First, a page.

Heysen Trail

The Heysen 28: Tentpocalypse

TENT CRISIS!! TENT CRISIS!! STORMPOCALYPSE!! After a lovely blue-skied morning, the weather turned sour. The change began with torrential winds while I was puttering around away from my tent, and I returned to see that it had collapsed. I assumed the problem was a front stake(s) issue, but when I got there, I found that the end of my carbon fiber pole extender (where it joins with my hiking pole) had splintered in the wind. That was something I hadn’t expected, though Keith had mentioned in his review that his first extender split full length from him jamming it onto his hiking pole. The rain hadn’t started yet, so I carried my gear to a more sheltered location while simultaneously feeling very suspicious of the tree branches above. I taped up the end of the extender and tried pitching the tent again. No way, man. The bending of the extender against the hiking pole sent chills down my spine, and I reached out of the tent and held them still as rain started pouring down. Then hail. Soon the campground was flooded and my tent was sitting in a massive puddle, which brings me to the tent-pro of today: Does not leak even while sitting in a massive puddle.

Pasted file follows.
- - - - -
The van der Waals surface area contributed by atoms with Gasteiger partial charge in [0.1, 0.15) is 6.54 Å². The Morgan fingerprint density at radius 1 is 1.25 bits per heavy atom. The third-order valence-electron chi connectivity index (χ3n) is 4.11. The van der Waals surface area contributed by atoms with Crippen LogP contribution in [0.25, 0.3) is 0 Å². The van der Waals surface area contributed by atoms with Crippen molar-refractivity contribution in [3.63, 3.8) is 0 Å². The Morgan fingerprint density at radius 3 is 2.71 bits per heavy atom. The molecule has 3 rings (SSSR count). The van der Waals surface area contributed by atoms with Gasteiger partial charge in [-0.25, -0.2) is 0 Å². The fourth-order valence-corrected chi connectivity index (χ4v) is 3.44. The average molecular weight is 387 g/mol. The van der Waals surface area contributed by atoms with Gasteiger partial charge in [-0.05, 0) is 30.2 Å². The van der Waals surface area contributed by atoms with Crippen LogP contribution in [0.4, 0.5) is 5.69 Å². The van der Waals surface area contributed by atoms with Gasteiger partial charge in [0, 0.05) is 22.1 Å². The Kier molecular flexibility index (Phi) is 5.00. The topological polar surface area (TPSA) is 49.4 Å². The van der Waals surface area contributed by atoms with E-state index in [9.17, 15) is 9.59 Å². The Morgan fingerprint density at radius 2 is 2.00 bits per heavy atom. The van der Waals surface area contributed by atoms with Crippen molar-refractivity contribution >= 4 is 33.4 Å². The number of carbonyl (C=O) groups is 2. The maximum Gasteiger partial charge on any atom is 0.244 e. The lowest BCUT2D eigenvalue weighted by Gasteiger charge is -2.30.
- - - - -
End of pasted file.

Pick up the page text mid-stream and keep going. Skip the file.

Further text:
I’m pretty sure this puddle wasn’t here when I pitched my tent.

Great, but clearly the Zpacks pole extender is unusable in such conditions, which to be fair were unusually bad. Moving my tent out of the puddle, I re-pitched it without the extender. Isn’t it convenient when a storm damages your tent, then stops raining for awhile so you have an opportunity to confront the problem, then screws you over again, then stops raining again so you can try again, and so on? The sides of the bathtub floor are lower without the extender and the space is somewhat less comfortable, but unless I can replace the carbon fiber extender with something stronger, it seems like pitching sans extender will have to be the solution for strong winds.

A school group has joined me on the unpowered side of the caravan park, so now there will be witnesses if I fall from the heritage footbridge into the severely flooded stream and get swept away. Hurray! Here’s a before-and-after of the stream:


By Krista/Bane

Thru-hiker, LASHer and packrafter from Saskatoon, Saskatchewan. Enjoys walking slowly, seeking out ice cream whenever possible, and just generally being uninspirational.

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